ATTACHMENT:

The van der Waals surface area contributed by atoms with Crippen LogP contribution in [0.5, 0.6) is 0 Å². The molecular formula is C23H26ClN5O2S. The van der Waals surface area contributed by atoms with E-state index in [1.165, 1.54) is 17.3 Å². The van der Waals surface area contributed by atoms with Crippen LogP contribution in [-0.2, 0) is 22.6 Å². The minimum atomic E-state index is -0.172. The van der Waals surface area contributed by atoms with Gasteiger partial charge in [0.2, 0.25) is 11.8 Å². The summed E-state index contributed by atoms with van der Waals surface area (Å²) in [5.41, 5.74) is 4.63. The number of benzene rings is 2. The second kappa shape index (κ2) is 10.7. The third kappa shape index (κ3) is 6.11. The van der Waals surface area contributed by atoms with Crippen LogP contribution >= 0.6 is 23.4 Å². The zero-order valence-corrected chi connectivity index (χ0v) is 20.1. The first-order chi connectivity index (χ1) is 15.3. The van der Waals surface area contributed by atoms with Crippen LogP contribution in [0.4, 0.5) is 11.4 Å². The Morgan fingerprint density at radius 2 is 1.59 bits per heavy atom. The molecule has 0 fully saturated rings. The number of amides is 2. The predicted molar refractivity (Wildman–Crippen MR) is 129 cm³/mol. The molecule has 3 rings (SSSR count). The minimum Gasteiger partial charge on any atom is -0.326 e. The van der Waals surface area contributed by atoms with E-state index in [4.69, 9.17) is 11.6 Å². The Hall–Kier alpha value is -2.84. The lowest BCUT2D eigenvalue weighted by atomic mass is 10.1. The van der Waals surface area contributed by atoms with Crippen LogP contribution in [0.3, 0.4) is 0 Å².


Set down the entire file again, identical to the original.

The van der Waals surface area contributed by atoms with Crippen LogP contribution in [0.5, 0.6) is 0 Å². The molecular formula is C23H26ClN5O2S. The van der Waals surface area contributed by atoms with E-state index in [1.165, 1.54) is 17.3 Å². The van der Waals surface area contributed by atoms with Crippen LogP contribution in [-0.2, 0) is 22.6 Å². The minimum atomic E-state index is -0.172. The van der Waals surface area contributed by atoms with Gasteiger partial charge in [0.2, 0.25) is 11.8 Å². The summed E-state index contributed by atoms with van der Waals surface area (Å²) in [5.41, 5.74) is 4.63. The number of benzene rings is 2. The second kappa shape index (κ2) is 10.7. The third kappa shape index (κ3) is 6.11. The van der Waals surface area contributed by atoms with Crippen LogP contribution >= 0.6 is 23.4 Å². The zero-order valence-corrected chi connectivity index (χ0v) is 20.1. The first-order chi connectivity index (χ1) is 15.3. The van der Waals surface area contributed by atoms with Crippen LogP contribution in [0.4, 0.5) is 11.4 Å². The Morgan fingerprint density at radius 2 is 1.59 bits per heavy atom. The molecule has 0 fully saturated rings. The number of amides is 2. The predicted molar refractivity (Wildman–Crippen MR) is 129 cm³/mol. The molecule has 3 rings (SSSR count). The minimum Gasteiger partial charge on any atom is -0.326 e. The van der Waals surface area contributed by atoms with E-state index in [4.69, 9.17) is 11.6 Å². The Hall–Kier alpha value is -2.84. The lowest BCUT2D eigenvalue weighted by atomic mass is 10.1. The van der Waals surface area contributed by atoms with Crippen LogP contribution in [0.3, 0.4) is 0 Å².